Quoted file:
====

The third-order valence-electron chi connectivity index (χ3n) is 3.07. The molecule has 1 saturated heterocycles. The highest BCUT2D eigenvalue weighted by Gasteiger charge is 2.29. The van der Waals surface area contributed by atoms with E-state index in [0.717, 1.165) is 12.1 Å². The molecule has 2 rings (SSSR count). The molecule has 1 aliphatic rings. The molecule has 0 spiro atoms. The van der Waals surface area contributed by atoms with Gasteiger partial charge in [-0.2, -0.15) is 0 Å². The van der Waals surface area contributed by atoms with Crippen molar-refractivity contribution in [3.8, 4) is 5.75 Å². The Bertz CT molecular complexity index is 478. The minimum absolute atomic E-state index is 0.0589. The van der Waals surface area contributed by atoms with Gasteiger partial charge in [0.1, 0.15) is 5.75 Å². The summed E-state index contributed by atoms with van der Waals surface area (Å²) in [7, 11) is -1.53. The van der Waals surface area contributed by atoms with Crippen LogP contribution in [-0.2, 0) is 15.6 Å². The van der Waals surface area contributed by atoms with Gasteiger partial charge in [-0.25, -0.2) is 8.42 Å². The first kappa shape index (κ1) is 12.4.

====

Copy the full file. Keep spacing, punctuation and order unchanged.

The third-order valence-electron chi connectivity index (χ3n) is 3.07. The molecule has 1 saturated heterocycles. The highest BCUT2D eigenvalue weighted by Gasteiger charge is 2.29. The van der Waals surface area contributed by atoms with E-state index in [0.717, 1.165) is 12.1 Å². The molecule has 2 rings (SSSR count). The molecule has 1 aliphatic rings. The molecule has 0 spiro atoms. The van der Waals surface area contributed by atoms with Gasteiger partial charge in [-0.2, -0.15) is 0 Å². The van der Waals surface area contributed by atoms with Crippen molar-refractivity contribution in [3.8, 4) is 5.75 Å². The Bertz CT molecular complexity index is 478. The minimum absolute atomic E-state index is 0.0589. The van der Waals surface area contributed by atoms with Gasteiger partial charge in [0.1, 0.15) is 5.75 Å². The summed E-state index contributed by atoms with van der Waals surface area (Å²) in [7, 11) is -1.53. The van der Waals surface area contributed by atoms with Crippen LogP contribution in [-0.2, 0) is 15.6 Å². The van der Waals surface area contributed by atoms with Gasteiger partial charge in [-0.25, -0.2) is 8.42 Å². The first kappa shape index (κ1) is 12.4.